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Touch, Feel, See

Updated: Dec 9, 2022

This game empowers sensory integration, learning by using different senses, and raises awareness of the natural environment. It can be a great inspiration for many activities that get people interested in nature and promote their creativity.



Goal of the exercise

Empowering sensory integration; learning by using different senses; raising awareness; inspiration; developing an interest in nature; promoting creativity.

Participants

Number of participants:

5 to 30

Target group:

Children, young people, adults

Age of participants:

Aged 7 or above


Duration of the method

30 to 60 min (can be more depending on the way you play or number of participants)


Materials / Location

Different small natural objects found near the location, one for each participant.

A green space (garden, park, forest).


Preparation

Collect a variety of small natural objects near the location.


Step by step

  1. Ask participants to gather in a circle.

  2. Briefly introduce the method by explaining to the participants how we sometimes ignore details in the natural environment in our daily life, although these details are important parts of the entire natural ecosystem, each with its own place and crucial role.

  3. Tell participants to close their eyes (unless they feel uncomfortable with this) and move their hands behind their back.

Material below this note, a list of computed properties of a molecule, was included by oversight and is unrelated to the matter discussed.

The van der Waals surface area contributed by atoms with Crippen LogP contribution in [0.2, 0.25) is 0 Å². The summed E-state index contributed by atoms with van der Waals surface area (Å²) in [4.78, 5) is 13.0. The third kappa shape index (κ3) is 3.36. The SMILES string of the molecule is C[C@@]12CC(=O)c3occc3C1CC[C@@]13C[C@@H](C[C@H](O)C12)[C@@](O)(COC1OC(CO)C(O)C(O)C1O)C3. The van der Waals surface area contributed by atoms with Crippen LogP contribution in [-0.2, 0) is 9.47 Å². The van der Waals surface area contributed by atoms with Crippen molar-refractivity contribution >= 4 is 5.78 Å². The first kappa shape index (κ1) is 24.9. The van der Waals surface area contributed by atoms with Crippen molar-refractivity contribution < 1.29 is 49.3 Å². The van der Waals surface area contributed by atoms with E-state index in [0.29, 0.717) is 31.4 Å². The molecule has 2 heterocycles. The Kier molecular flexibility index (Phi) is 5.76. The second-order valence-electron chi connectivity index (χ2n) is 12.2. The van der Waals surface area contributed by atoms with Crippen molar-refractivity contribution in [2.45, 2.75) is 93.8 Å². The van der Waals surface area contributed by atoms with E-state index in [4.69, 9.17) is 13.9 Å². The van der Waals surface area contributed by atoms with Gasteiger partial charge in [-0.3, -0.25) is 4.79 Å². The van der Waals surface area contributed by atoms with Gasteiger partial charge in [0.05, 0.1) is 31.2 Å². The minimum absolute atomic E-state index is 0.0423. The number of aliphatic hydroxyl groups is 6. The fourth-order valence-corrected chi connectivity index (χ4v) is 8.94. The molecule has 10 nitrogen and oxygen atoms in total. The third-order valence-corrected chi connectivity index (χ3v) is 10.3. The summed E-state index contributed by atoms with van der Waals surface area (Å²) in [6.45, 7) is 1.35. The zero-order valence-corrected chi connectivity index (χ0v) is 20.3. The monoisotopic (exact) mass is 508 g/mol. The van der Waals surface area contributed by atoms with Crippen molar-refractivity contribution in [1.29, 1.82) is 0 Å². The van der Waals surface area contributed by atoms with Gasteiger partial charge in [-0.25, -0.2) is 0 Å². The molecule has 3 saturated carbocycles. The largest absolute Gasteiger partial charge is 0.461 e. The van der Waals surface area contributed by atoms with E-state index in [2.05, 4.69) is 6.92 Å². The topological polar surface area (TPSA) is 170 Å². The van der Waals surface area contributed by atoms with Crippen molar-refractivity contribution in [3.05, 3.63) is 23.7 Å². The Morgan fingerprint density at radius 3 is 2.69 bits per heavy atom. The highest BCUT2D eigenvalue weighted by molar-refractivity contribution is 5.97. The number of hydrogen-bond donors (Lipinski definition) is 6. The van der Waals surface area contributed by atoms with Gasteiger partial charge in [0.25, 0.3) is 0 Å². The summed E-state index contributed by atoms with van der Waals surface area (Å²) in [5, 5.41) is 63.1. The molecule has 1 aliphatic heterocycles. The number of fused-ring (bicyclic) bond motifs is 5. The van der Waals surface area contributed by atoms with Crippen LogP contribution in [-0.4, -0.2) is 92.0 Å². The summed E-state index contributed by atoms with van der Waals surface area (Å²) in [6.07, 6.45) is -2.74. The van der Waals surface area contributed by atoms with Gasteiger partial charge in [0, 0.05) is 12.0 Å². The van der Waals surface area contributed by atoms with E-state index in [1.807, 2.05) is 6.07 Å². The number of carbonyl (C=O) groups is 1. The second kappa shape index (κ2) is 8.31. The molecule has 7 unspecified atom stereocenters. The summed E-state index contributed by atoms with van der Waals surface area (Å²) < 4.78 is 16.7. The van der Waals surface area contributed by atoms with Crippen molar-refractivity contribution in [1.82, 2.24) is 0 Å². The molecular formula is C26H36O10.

4. Put one of the small objects collected in each participant’s hands. Ask them to focus on it without opening their eyes and to silently explore its characteristics (size, weight, shape, surface, temperature, etc.) rather than to identify it.

  5. After a little while, once participants have an idea of what they are holding in their hands, ask them to reflect on what they associate with the object or what memories they have of it. This task should be accomplished in a quiet and calm atmosphere that empowers their experience.

  6. Once some time has passed, ask participants to open their eyes and to describe in turn the object they are holding to the group without identifying it. The other participants then have to guess what the object might be. After it has been correctly identified, it is shown to the group. If a participant has difficulties describing the object, help him with questions such as “What shape does it have?” and “How does it feel to the touch?”




Alternative use

Ask participants to find themselves a small natural object that is important to them, because they associate it with pleasant childhood memories or it has caught their attention. When describing the object to the group they are also asked to explain the reasons for which they have chosen it.

Participants can work in pairs, thus sharing their sensory experience and support each other when describing the object.


Participants can explore the object by using other senses than only touch (e.g. smell, taste, sound).


Use natural objects from a different climate zone for the discussion.

Use only a specific part of the plants chosen (leaf, seed, flower, etc.) for this method and discuss the differences between them (e.g. to accompany a lesson on dendrology).


Feedback

The method can be easily adapted for different topics and for specific target groups.


Experiences

The game and its variants raise the participants’ awareness of nature and let them discover many elements hidden in nature, which are then used for a more general discussion.

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